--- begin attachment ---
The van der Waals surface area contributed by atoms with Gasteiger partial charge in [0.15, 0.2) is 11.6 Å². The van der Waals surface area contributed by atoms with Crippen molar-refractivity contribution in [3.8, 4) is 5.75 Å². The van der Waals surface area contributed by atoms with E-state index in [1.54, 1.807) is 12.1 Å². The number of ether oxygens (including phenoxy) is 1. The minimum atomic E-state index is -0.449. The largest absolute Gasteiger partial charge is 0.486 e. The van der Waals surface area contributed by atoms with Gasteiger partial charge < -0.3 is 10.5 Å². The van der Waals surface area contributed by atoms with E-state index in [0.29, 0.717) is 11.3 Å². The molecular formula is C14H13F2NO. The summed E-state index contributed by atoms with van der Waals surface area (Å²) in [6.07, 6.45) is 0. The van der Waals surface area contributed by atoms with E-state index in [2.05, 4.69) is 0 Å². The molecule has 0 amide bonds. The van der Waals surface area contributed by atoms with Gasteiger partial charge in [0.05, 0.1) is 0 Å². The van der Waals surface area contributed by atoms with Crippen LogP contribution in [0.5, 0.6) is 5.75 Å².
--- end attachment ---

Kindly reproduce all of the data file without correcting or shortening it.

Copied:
The van der Waals surface area contributed by atoms with Gasteiger partial charge in [0.15, 0.2) is 11.6 Å². The van der Waals surface area contributed by atoms with Crippen molar-refractivity contribution in [3.8, 4) is 5.75 Å². The van der Waals surface area contributed by atoms with E-state index in [1.54, 1.807) is 12.1 Å². The number of ether oxygens (including phenoxy) is 1. The minimum atomic E-state index is -0.449. The largest absolute Gasteiger partial charge is 0.486 e. The van der Waals surface area contributed by atoms with Gasteiger partial charge < -0.3 is 10.5 Å². The van der Waals surface area contributed by atoms with E-state index in [0.29, 0.717) is 11.3 Å². The molecular formula is C14H13F2NO. The summed E-state index contributed by atoms with van der Waals surface area (Å²) in [6.07, 6.45) is 0. The van der Waals surface area contributed by atoms with E-state index in [2.05, 4.69) is 0 Å². The molecule has 0 amide bonds. The van der Waals surface area contributed by atoms with Gasteiger partial charge in [0.05, 0.1) is 0 Å². The van der Waals surface area contributed by atoms with Crippen LogP contribution in [0.5, 0.6) is 5.75 Å².